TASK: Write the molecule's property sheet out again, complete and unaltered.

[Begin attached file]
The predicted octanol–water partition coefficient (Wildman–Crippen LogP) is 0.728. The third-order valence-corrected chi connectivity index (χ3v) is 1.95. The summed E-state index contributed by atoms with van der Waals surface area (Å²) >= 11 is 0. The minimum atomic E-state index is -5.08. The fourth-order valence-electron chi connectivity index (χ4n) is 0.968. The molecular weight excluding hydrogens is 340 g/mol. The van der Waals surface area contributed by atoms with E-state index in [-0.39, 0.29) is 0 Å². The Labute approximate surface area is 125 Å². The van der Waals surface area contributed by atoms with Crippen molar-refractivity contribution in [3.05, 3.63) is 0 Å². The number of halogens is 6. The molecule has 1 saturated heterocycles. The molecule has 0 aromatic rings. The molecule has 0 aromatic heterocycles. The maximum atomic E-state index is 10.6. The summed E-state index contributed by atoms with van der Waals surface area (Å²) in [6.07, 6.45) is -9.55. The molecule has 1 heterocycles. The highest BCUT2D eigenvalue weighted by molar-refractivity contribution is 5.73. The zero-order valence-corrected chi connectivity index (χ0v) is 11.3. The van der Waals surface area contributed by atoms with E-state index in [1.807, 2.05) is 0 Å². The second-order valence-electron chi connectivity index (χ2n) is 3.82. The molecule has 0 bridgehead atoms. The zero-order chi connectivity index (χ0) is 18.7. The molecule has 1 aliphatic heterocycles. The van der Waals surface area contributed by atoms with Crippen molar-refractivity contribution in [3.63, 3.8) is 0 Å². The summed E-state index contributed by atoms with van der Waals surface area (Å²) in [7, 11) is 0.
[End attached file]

The predicted octanol–water partition coefficient (Wildman–Crippen LogP) is 0.728. The third-order valence-corrected chi connectivity index (χ3v) is 1.95. The summed E-state index contributed by atoms with van der Waals surface area (Å²) >= 11 is 0. The minimum atomic E-state index is -5.08. The fourth-order valence-electron chi connectivity index (χ4n) is 0.968. The molecular weight excluding hydrogens is 340 g/mol. The van der Waals surface area contributed by atoms with E-state index in [-0.39, 0.29) is 0 Å². The Labute approximate surface area is 125 Å². The van der Waals surface area contributed by atoms with Crippen molar-refractivity contribution in [3.05, 3.63) is 0 Å². The number of halogens is 6. The molecule has 1 saturated heterocycles. The molecule has 0 aromatic rings. The molecule has 0 aromatic heterocycles. The maximum atomic E-state index is 10.6. The summed E-state index contributed by atoms with van der Waals surface area (Å²) in [6.07, 6.45) is -9.55. The molecule has 1 heterocycles. The highest BCUT2D eigenvalue weighted by molar-refractivity contribution is 5.73. The zero-order valence-corrected chi connectivity index (χ0v) is 11.3. The van der Waals surface area contributed by atoms with E-state index in [1.807, 2.05) is 0 Å². The second-order valence-electron chi connectivity index (χ2n) is 3.82. The molecule has 0 bridgehead atoms. The zero-order chi connectivity index (χ0) is 18.7. The molecule has 1 aliphatic heterocycles. The van der Waals surface area contributed by atoms with Crippen molar-refractivity contribution in [3.63, 3.8) is 0 Å². The summed E-state index contributed by atoms with van der Waals surface area (Å²) in [7, 11) is 0.